One of the most well-known marketing slogans is “no pain no gain.” While the pain of burning muscles is a necessary reality for getting stronger and fitter, don't train through pain that is associated with an injury because this will cause more trouble than it’s worth.
Don’t Train Through Pain
Don't get in the habit of training through pain. Pain sends an inhibitory signal to the brain to shut down contraction. This lowers neural drive while raising cortisol. Training through pain is a big no-no, especially working with athletes who require high amounts of speed and power.
Pain Changes Movement Patterns
Research shows that training through injury-related pain can lead to faulty movement patterns and less efficient adaptations in muscle activation. In this study, a research team from Australia found that when people train in pain while injured they modify exercise technique, which leads to altered motor skill patterns that continue after pain is no longer there.
Simply, people continue to use inefficient movement patterns and do not fully recruit targeted muscles even though movement compensations are no longer necessary. The study authors acknowledge that taking time off from training when injured will lead to a decrease in strength and loss of muscle. However, this drawback isn’t worth the development of poor movement.
Downsides of Training Through Pain
Faulty motor skills will put you at risk of developing imbalances between muscles and it increases risk of future injury. It also compromises force production, leading to reductions in strength and power, which can have long-term implications for athletic performance. Finally, chronically poor movement causes degeneration or inflammation in the joints, putting you at risk of arthritis down the road.
There is a difference between the pain you feel from an injury and that which manifests during physical activity you aren’t accustomed to. The pain associated with burning muscles occurs when you are working hard and your muscles experience a buildup of hydrogen ions that lead to a burning sensation in the muscle. When this happen, muscle loses strength capacity and exercise intensity decreases. It’s worth pushing through this type of discomfort because doing so will improve your muscle’s ability to buffer the acid so that you can train at a higher intensity in the future.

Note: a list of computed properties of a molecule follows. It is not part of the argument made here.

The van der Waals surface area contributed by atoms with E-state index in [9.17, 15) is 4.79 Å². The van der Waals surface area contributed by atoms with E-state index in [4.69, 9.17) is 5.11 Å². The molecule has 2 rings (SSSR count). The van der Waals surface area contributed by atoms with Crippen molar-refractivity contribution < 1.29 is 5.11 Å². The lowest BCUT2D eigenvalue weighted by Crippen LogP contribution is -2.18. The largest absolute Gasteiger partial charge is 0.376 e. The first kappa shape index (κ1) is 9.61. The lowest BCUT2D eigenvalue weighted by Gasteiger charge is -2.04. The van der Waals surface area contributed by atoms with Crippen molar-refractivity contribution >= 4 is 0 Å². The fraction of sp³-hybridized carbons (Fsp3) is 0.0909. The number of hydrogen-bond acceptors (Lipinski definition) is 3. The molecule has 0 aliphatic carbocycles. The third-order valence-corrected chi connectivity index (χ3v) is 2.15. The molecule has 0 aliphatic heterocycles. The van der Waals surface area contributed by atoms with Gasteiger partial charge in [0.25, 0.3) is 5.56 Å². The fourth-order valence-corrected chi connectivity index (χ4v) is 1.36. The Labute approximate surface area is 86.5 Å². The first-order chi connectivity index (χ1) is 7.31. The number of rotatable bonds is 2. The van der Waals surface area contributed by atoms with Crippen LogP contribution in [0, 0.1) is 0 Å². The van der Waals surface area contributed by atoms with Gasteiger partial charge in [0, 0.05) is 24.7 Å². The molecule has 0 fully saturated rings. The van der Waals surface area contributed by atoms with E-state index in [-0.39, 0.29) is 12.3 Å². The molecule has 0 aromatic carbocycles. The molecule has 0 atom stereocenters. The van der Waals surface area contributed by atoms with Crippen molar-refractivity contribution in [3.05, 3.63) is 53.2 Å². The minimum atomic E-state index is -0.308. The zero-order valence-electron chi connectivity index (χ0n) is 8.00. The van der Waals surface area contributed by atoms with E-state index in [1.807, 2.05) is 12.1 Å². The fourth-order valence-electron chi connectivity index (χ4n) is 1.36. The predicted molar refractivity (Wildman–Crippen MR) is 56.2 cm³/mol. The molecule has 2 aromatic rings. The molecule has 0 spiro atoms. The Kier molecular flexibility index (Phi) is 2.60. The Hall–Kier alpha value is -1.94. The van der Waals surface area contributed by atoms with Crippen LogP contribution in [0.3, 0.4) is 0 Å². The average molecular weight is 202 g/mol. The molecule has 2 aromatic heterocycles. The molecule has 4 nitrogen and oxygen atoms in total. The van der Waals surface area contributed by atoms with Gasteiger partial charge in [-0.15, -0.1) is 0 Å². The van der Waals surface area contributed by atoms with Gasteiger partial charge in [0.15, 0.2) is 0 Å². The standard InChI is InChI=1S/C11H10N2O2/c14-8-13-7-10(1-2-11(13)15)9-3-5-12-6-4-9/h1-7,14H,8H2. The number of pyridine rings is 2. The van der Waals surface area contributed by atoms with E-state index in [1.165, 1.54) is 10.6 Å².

It you are new to exercise and haven’t experienced the discomfort from working out intensely, the “pain” can be disconcerting. The key is to develop confidence by working with an experienced trainer who can teach you proper training technique while helping you push through the physical sensations as your body adapts.
Strategies For Maintaining Muscle During A Layoff
There are strategies for maintaining muscle and reducing strength loss during a layoff. You can train a healthy limb, which will transfer into strength and muscle maintenance in an injured limb. For example, if you have a left shoulder injury and have to take time off from presses and rows, training the right shoulder with single-side exercises can reduce the muscle atrophy and loss of strength that would normally occur.
Training through injury-related pain can lead to the development of faulty motor patterns that persist once the injury has healed.
Taking time off so that an injury can fully heal is worth it. It will allow you to maximize performance over the long-term.
Protein supplementation and training a healthy limb can minimize muscle and strength loss during an injury layoff.
It’s important to differentiate between injury-related pain and the discomfort that arises when exercising. The first should be avoided. The second is a normal part of the adaptation process and is where the phrase “no pain, no gain” came from!